When this formula IS abandoned, it's to go even further into post-grunge woozy commercial 90s heavy rock territory with the 'emotional' parts like the verses in "Silver", which just sound like some drunk guys trying to get their Nirvana, Pearl Jam or Silverchair on. The lyrics once again come off like some distraught middle schooler who really wants you to know all the pain and castigation he's been through BUT HE IS STRONG AND DON'T FUCK WITH long as it sounds personal, has no capacity to engage anyone with genuine intellectual depth, and rhymes, let's pay ball. They read like the lyrics Fred Durst would have come up with if he was doing an audition for Hatebreed or Madball before they jettisoned him from the rehearsal space moments later. You could literally punch Durst in over Flynn on "Exhale the Vile" and not know the difference. Give me any lyrics about Satan, Vikings, motorcycles or B-movie bloodbaths any day over this nonsense! The cover art sucks. The cover SONG sucks..."Message in a Bottle", how original...Excel did a great version of that a whole decade before this lazy and laughable execution. Maybe when you were in Vio-lence and actually had an ounce of talent, you should have paid more attention to the other thrash bands from your State?

Verdict: Epic Fail [2/10]

Saturday, June 27, 2020

Machine Head - Take My Scars EP (1997)

Why does Japan get all the nice things? Alright, the adjective 'nice' is debatable when discussing any of Machine Head's garbage, but the point stands that in decades of musical obsession I've run across loads of albums and singles that are fattened up for sale over there. Granted, they pay a higher price than we do on a lot of these goods, but even for something as lowly as this EP you're getting a lot more content. Really, Take My Scars is more of a single, featuring the titular track off The More Things Change and then a B-side cover, a couple of demo tracks (oh boy!); but the Japanese edition also includes nearly a half hour of live material. Now, I couldn't tell you for the life of me who this would be for...I know the band was and likely remains within the 'Nu Metal Top 10', but was there really a huge market for copious maxi-singles from bands like Korn, Sepultura or Machine Head?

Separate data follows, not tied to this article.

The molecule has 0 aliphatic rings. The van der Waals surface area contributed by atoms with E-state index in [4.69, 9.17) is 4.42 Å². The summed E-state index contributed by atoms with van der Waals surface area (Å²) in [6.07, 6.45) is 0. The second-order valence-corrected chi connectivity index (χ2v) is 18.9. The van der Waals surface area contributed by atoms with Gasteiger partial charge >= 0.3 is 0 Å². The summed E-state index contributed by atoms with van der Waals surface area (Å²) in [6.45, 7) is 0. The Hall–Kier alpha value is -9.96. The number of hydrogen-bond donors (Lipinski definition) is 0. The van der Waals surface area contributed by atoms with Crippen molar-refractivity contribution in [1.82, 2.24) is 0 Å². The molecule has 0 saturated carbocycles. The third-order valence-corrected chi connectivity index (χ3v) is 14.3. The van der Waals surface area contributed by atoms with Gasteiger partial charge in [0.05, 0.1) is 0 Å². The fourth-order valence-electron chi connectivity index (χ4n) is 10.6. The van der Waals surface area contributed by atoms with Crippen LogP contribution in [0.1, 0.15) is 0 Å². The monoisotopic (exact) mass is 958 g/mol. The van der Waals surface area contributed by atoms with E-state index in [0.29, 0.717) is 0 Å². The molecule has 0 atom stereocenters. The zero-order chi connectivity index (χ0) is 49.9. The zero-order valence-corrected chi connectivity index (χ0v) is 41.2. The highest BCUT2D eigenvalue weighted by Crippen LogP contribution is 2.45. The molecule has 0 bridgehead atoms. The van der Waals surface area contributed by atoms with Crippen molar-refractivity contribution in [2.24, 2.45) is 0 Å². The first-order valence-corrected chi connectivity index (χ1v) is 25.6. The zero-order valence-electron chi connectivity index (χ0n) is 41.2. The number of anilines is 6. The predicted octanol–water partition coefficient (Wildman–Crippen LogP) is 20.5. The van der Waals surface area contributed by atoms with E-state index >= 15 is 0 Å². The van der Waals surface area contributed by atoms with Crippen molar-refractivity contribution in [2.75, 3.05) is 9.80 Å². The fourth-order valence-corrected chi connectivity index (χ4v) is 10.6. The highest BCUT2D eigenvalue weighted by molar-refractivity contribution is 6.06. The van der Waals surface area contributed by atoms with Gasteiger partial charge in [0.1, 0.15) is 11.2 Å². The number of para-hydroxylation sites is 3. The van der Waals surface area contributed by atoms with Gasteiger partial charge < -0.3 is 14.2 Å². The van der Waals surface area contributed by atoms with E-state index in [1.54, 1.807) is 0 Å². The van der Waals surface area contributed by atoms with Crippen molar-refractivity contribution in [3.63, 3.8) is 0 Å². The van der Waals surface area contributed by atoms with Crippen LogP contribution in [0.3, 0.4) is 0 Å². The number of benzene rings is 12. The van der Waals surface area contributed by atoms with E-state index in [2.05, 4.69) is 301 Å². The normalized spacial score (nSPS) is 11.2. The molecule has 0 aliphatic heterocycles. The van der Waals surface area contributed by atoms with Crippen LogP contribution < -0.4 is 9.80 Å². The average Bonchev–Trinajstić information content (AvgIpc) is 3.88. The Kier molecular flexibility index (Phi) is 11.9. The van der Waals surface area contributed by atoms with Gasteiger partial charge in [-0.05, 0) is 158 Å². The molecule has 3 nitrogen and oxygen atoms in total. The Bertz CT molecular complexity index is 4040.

I've made my opinion on "Take My Scars" clear, it's a crappy nu-metal jam that sounds like it was strung together from the first few notes that popped up during a jam session, boring chords that do nothing other than emulate a primal hip hop groove with a little hardcore anger. That track is here in both a studio and live incarnation, and doesn't sound less awkward in either. I think the big draw on this would be the cover of Nirvana's "Negative Creep", which plays it pretty close to the original only adds a little fatter guitar tone. Robb's vocals are lower pitched than Cobain's, but he throws in a lot of wild screaming that almost make me wish he would just do that more often in his own band. In fact when listening to this it sounded a lot like another of the Seattle grunge bands, Tad, who I enjoy, covering Nirvana, and that alone makes it superior to all of Machine Head's original material here. The two demo tracks sound awful, nothing more than rougher cuts of what you hear on the radio and they don't improve anything except having that bridge to a more live atmosphere.

The five live cuts are from the band's limited two-album run at the time, and in terms of recording they do sound alright, provided you're already a fan of sub-mediocre music. It does sound a little messier, more pissed off and the hardcore parts on cuts like "Blood for Blood" sound even more hardcore and heavy in this context, so there is that to say for it. Of course if you aren't tracking down this very version of the EP then you won't hear those at all. Ultimate, Take My Scars isn't a product I'd recommend to anyone, but then again in general I wouldn't recommend any of their stuff, at least not for a big chunk of their career...let's explore further and hear if there are any diamonds in the rough.